14 November 2006
McNorgan and Lock's "Black Beret"
Today I had a chance to finish reading Major (ret'd) Michael R. McNorgan and Lieutenant-Colonel Douglas A. Lock's Black Beret: A History of The Windsor Regiment (RCAC) 1936-2006. You might not have even been aware that a history of the Windsors was underway. I admit to having advance knowledge as Mike McNorgan is a friend and former co-worker of mine and I was fortunate to get ahold of the copy from work that Mike gave our library. This regimental history was privately published by The Windsor Regiment Association and I'm really not sure how it's being sold, but anyone interested could contact them through the association's website. Update: Mike McNorgan sent me an e-mail with details on how to purchase the book. You can send a cheque to the WR Association - Kit Shop, Major F.A. Tilston, VC Armoury, 4007 Sandwich Street, Windsor, ON, N9C 1C3. You can also e-mail the association directly at firstname.lastname@example.org. The cost of the book is Cdn$ 50.00, tax included, plus Cdn$ 15.00 for shipping and handling in Canada. Foreign sales are also possible - send the association an e-mail message.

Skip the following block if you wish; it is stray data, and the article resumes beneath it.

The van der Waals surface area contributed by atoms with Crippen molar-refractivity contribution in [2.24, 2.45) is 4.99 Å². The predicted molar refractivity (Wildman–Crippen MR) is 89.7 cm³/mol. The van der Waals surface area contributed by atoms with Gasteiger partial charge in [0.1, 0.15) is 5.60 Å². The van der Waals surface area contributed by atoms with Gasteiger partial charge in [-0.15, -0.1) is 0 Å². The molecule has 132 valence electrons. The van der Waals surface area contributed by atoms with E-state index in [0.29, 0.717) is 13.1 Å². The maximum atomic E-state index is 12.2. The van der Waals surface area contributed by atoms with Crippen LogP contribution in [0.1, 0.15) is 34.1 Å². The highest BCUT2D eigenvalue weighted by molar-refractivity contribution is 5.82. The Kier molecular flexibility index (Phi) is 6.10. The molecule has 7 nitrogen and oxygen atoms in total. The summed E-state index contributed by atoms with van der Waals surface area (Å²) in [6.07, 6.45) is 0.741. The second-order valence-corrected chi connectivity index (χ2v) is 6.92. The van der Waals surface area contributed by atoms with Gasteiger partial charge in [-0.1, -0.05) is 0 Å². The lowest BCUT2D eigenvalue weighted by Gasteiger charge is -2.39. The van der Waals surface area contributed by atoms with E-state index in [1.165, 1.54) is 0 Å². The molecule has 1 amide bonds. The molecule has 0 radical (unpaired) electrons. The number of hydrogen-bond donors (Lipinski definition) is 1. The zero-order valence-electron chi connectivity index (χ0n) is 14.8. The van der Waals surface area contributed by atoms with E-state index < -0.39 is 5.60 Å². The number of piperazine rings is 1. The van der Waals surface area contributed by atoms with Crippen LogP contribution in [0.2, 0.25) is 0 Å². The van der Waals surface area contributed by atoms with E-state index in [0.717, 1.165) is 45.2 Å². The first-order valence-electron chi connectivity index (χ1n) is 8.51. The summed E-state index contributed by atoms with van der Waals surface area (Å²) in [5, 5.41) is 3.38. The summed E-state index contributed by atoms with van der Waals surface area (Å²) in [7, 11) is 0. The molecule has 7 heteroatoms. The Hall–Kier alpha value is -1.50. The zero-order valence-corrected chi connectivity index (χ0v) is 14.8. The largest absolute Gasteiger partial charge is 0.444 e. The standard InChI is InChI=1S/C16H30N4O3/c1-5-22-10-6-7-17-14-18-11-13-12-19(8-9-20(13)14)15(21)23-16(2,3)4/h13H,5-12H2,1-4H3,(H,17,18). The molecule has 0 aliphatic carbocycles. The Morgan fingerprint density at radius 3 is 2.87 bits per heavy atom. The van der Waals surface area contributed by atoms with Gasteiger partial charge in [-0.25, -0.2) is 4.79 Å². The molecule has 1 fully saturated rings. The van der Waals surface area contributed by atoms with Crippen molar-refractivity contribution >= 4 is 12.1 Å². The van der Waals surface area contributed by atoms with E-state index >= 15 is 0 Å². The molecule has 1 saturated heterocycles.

That said, and my connection to Mike announced, I'd like to give a bit of a book review on this history. My first thought, and I'll admit this might not sound all that charitable, is how interesting would a regimental history be of a (honour bearing) regiment which has no battle honours? Mike and LCol Lock, fortunately, proved my initial thought wrong, for which I am mightily glad. After all, in my own work on The Cameron Highlanders of Ottawa, I duly noted that for most of the regiment's history, the officers and soldiers were involved in peacetime activities. It's just that wartime is easier to write (in my opinion) and, well, more intriguing and exciting to most readers. This history of the Windsors is an interesting mix of the regiment's wartime and peacetime roles. Operations, training, the ups and downs of militia life (for individuals and the regiment itself), the regimental family, and ties to the community all tie together to provide an interesting story. Almost as interesting as the narrative are the abundant number of appendices covering everything from prominent members to buttons and bows to short memoirs. The book is also well-illustrated and obviously the product of a regimental family willing and able to spend money to have the job done right.